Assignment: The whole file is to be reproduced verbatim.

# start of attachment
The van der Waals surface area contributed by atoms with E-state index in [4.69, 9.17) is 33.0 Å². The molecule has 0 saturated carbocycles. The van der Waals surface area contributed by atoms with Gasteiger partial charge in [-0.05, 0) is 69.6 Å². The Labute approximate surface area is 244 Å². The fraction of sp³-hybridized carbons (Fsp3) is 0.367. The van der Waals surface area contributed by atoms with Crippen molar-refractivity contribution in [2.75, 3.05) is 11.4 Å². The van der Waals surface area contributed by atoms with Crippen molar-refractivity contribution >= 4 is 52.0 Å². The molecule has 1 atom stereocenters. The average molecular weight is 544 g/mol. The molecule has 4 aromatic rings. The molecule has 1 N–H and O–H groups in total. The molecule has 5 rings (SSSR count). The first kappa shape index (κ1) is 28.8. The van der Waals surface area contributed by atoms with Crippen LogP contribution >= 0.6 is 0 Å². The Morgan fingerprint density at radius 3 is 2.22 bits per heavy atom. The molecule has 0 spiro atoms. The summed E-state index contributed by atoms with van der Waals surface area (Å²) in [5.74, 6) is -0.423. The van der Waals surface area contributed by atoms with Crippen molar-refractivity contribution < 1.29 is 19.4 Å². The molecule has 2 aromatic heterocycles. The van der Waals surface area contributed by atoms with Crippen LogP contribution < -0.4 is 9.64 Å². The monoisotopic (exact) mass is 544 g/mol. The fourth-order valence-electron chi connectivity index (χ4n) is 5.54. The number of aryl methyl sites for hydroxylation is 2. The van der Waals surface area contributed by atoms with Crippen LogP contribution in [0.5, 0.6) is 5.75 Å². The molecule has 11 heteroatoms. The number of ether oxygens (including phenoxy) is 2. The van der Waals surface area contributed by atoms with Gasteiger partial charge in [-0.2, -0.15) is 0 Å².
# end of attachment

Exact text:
The van der Waals surface area contributed by atoms with E-state index in [4.69, 9.17) is 33.0 Å². The molecule has 0 saturated carbocycles. The van der Waals surface area contributed by atoms with Gasteiger partial charge in [-0.05, 0) is 69.6 Å². The Labute approximate surface area is 244 Å². The fraction of sp³-hybridized carbons (Fsp3) is 0.367. The van der Waals surface area contributed by atoms with Crippen molar-refractivity contribution in [2.75, 3.05) is 11.4 Å². The van der Waals surface area contributed by atoms with Crippen molar-refractivity contribution >= 4 is 52.0 Å². The molecule has 1 atom stereocenters. The average molecular weight is 544 g/mol. The molecule has 4 aromatic rings. The molecule has 1 N–H and O–H groups in total. The molecule has 5 rings (SSSR count). The first kappa shape index (κ1) is 28.8. The van der Waals surface area contributed by atoms with Crippen LogP contribution >= 0.6 is 0 Å². The Morgan fingerprint density at radius 3 is 2.22 bits per heavy atom. The molecule has 0 spiro atoms. The summed E-state index contributed by atoms with van der Waals surface area (Å²) in [5.74, 6) is -0.423. The van der Waals surface area contributed by atoms with Crippen molar-refractivity contribution < 1.29 is 19.4 Å². The molecule has 2 aromatic heterocycles. The van der Waals surface area contributed by atoms with Crippen LogP contribution < -0.4 is 9.64 Å². The monoisotopic (exact) mass is 544 g/mol. The fourth-order valence-electron chi connectivity index (χ4n) is 5.54. The number of aryl methyl sites for hydroxylation is 2. The van der Waals surface area contributed by atoms with Crippen LogP contribution in [0.5, 0.6) is 5.75 Å². The molecule has 11 heteroatoms. The number of ether oxygens (including phenoxy) is 2. The van der Waals surface area contributed by atoms with Gasteiger partial charge in [-0.2, -0.15) is 0 Å².